The appellate court's scope of review upon an appeal from the sustaining of preliminary objections in the nature of a demurrer, is well established. The question presented is, whether, upon the facts averred in the complaint, taking all material facts and reasonable inferences deducible from those factors as true, the law says with certainty that no recovery is possible. ei bon ee baya ghananee v. Black, 350 Pa.Super. 134, 138, 504 A.2d 281, 283 (1986), citing Vattimo v. Lower Bucks Hosp., Inc., 502 Pa. 241, 465 A.2d 1231 (1983). A demurrer should be sustained and the complaint dismissed only in cases that are clear and free from doubt. ei bon ee baya ghananee, supra; Herron v. Seizak, 321 Pa.Super. 466, 468 A.2d 803, 804 (1983). Any doubt should be resolved in favor of overruling the demurrer. ei bon ee baya ghananee, supra; Chorba v. Davlisa Enterprises, Inc., 303 Pa.Super. 497, 450 A.2d 36, 38 (1982).

We note at the outset that, as in his complaint, appellant's brief contains no argumentation whatsoever in support of any theory of recovery against appellee law firm based on the actions of appellee Riester. When an appellant fails to carry forward, or is indecipherably vague in, *402 argumentation upon a certain point in his appellate brief, that point is waived. Pelagatti v. Cohen, 370 Pa.Super. 422, 536 A.2d 1337, 1341 (1987); Giant Markets v. Sigma Marketing Systems, 313 Pa.Super. 115, 126 n. 2, 459 A.2d 765, 771 n. 2 (1983). As such, no cause of action remains as to appellee law firm.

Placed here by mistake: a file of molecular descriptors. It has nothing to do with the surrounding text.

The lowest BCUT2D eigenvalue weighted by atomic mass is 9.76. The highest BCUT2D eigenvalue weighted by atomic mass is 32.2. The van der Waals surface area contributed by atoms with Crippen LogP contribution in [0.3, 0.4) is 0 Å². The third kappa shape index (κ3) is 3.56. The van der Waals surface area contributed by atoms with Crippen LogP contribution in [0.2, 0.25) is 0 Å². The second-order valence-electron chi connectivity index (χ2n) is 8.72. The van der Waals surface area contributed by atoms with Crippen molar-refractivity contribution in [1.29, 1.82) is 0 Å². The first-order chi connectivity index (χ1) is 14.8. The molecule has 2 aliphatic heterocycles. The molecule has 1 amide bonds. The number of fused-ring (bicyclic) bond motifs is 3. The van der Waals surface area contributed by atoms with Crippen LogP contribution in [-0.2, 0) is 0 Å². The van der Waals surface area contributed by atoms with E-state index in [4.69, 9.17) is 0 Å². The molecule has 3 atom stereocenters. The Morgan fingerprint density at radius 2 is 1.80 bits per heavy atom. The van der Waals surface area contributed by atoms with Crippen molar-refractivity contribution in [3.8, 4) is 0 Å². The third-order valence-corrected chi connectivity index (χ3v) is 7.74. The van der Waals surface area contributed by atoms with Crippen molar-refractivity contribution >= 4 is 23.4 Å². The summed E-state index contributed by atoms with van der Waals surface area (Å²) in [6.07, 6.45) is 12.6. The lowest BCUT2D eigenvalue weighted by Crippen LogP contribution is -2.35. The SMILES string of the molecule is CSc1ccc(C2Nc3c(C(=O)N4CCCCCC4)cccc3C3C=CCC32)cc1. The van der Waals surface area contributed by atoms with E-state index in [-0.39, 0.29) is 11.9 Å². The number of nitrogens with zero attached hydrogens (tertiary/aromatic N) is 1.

We also note that appellant has not raised any specific challenge to the dismissal of his breach of contract count, and has waived that challenge as well. Pa.R.A.P. 2116(a); Rago v. Nace, 313 Pa.Super. 575, 578, 460 A.2d 337, 339 (1983); Pelagatti, supra; Giant Markets, supra.[2]

What remains, then, is appellant's argumentation pertaining to the dismissal of his malpractice and negligence claims.

A suit for legal malpractice is, in reality, a suit for professional negligence. See Trice v. Mozenter, 356 Pa.Super. 510, 515 A.2d 10, 13 (1986). As such, for purposes of our discussion infra, we shall treat appellant's malpractice and negligence counts as one count, and determine whether, when taken together with the more general counts of appellant's complaint,[3] appellant's contentions on appeal to the effect that his complaint was sufficient, contain any merit. To this end, we shall be treating contentions (1), (2), and (4) as one challenge to the trial court's dismissal of a sufficient complaint, and shall discuss contention (3) within that context.

*403 The three elements of a cause of action for professional negligence (or legal malpractice) are: (1) the employment of the attorney or other basis for his duty to act as an attorney; (2) the failure of the attorney to exercise ordinary skill and knowledge; and (3) that such negligence was the proximate cause of damage to the plaintiff. Trice, supra; Duke & Co. v. Anderson, 275 Pa.Super. 65, 71, 418 A.2d 613, 616 (1980); Schenkel v. Monheit, 266 Pa.Super. 396, 405 A.2d 493, 494 (1979). Additionally, the plaintiff must be able to establish by a preponderance of the evidence that he or she would have prevailed in the underlying litigation. Brock v. Owens, 367 Pa.Super. 324, 328-329, 532 A.2d 1168, 1170 (1987); Trice, supra; Duke, supra.